Time for that Annual Vet Exam?
A vet exam is probably not one of your dog’s favorite activities, but the beginning of the year is a great time to make sure you’ve got all of your ducks in a row for the new year, which includes all those doctor (your you) and vet (your dog) check ups. It’s a good thing to do as it ensures your dog is healthy and you can likely catch any health issues earlier, especially as they age more quickly than humans.
When you book the appointment with your veterinarian, ask whether you need to fast your dog before the visit, as well, as if you need to bring in fresh urine or fecal samples from your dog.
Check list of items to bring to the Vet Exam
- Your dog’s leash and collar
- Your dog bag or kennel if required or if it makes your pet more comfortable
- Your dog’s muzzle if needed (i.e. they bite)
- A recent stool sample (vet needs to test it for parasites)
- Your dog’s favorite treats – my dog won’t eat the treats at the vet so it’s better to bring the ones you know your dog loves
- Your pet insurance info (note that most pet insurances don’t pay for wellness visits, but insurance might cover other tests/treatments your dog needs
- Your dog’s health history (especially if you are switching vets)
- A list of questions you might have. Do NOT be shy to ask anything about your dog.
When you’re at the vet exam, the vet will ask you a set of routine questions about your dog’s lifestyle. You might want to think about these in advance or write them down. The vet is likely to ask about your dog’s exercise, diet (make sure to know the brand(s) of dog food), thirst, behavior, habits, bowel movements, urination, parasite prevention (e.g. Frontline, Heartgard) and general health.
At the Annual Vet Exam
As mentioned before, at the vet exam, the vet or vet technician will ask you a set of routine questions about your dog. If you live in an area where Lyme disease is prevalent or you take your dog in areas where they might be at risk for Lyme disease, definitely tell your vet so they can check your dog for any possible symptoms.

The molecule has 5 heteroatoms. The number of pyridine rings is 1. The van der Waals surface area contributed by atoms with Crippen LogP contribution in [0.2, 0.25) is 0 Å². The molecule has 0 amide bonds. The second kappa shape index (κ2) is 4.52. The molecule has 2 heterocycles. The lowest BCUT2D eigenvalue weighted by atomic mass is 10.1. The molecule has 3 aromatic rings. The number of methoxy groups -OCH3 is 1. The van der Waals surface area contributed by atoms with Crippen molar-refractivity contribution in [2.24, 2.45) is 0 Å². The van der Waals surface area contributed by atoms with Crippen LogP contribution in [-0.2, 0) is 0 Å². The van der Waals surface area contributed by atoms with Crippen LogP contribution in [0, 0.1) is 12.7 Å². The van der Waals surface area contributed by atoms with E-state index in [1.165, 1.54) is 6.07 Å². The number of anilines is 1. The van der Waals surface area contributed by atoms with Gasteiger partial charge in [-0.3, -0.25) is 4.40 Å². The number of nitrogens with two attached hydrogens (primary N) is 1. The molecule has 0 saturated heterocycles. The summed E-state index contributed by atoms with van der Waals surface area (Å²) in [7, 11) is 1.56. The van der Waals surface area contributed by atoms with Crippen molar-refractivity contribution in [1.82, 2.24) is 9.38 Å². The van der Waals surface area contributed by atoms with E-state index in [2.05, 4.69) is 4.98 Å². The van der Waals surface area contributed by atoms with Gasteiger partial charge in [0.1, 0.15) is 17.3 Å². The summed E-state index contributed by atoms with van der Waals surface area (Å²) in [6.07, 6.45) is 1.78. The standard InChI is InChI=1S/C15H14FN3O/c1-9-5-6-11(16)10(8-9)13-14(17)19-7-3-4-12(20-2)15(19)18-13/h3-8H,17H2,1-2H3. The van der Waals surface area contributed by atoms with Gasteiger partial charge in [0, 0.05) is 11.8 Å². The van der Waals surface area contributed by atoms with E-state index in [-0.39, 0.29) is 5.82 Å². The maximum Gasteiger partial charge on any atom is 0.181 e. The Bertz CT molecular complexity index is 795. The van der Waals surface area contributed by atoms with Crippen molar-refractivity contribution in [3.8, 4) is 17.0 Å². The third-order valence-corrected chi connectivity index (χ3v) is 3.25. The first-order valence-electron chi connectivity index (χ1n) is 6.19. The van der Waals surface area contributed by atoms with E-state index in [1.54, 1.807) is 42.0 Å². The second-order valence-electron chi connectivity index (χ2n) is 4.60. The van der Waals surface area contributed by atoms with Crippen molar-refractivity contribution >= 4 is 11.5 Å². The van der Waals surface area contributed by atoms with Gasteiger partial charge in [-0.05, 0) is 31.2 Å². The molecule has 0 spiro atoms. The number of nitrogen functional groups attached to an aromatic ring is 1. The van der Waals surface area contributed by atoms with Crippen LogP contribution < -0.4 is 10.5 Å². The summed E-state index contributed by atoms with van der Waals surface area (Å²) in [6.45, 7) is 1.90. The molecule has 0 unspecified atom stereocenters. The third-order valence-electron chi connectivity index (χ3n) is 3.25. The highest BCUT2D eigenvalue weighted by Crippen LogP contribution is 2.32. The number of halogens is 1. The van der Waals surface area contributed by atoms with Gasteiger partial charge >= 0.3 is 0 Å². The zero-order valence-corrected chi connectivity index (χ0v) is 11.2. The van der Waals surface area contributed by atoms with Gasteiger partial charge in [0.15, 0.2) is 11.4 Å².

Next the vet or the vet technician will weigh your dog. If your dog is really squirmy on the scale, you should probably know approximately how much your dog weighs before you go to the vet just in case there is a major discrepancy. This has happened with Kobi before and we often need to weigh him a couple times on one scale or on two scales to make sure we got the right weight reading.
The vet will do a physical evaluation of the dog. This will including examining your dog’s eyes, ears, nose, teeth, mouth, haircoat, skin, heart, lungs, pulse, lymph nodes, legs, toenails, abdomen and general body condition.
The vet should also do a wellness blood screen during the annual vet exam.
Your dog’s vaccines should also be updated at this time. Typical vaccines would be:
- Bordatella/Para-Influenza (aka Kennel Cough) – Many doggie daycares require this vaccine once every 6 months.
- Rabies at least once every three years. Every state in the U.S. has a 3-year rabies law, however, depending on what city or municipality you live in, the laws may be more restrictive, requiring every-year or every two-year rabies vaccines.
After the Vet Exam
A lot of dogs hate to go to the vet, so it might be helpful to plan some extra play time or a long walk after the vet exam.
If your dog is really nervous or stressed out when it goes to the vet, some vets encourage bringing your dog to the vet just to visit (not for an appointment) and perhaps get a treat, so your dog becomes more accustomed to visiting the vet and does not always have poking, needles and other uncomfortable procedures associated with the vet office. This might reduce your dog’s stress when it needs to go to the vet for an actual appointment.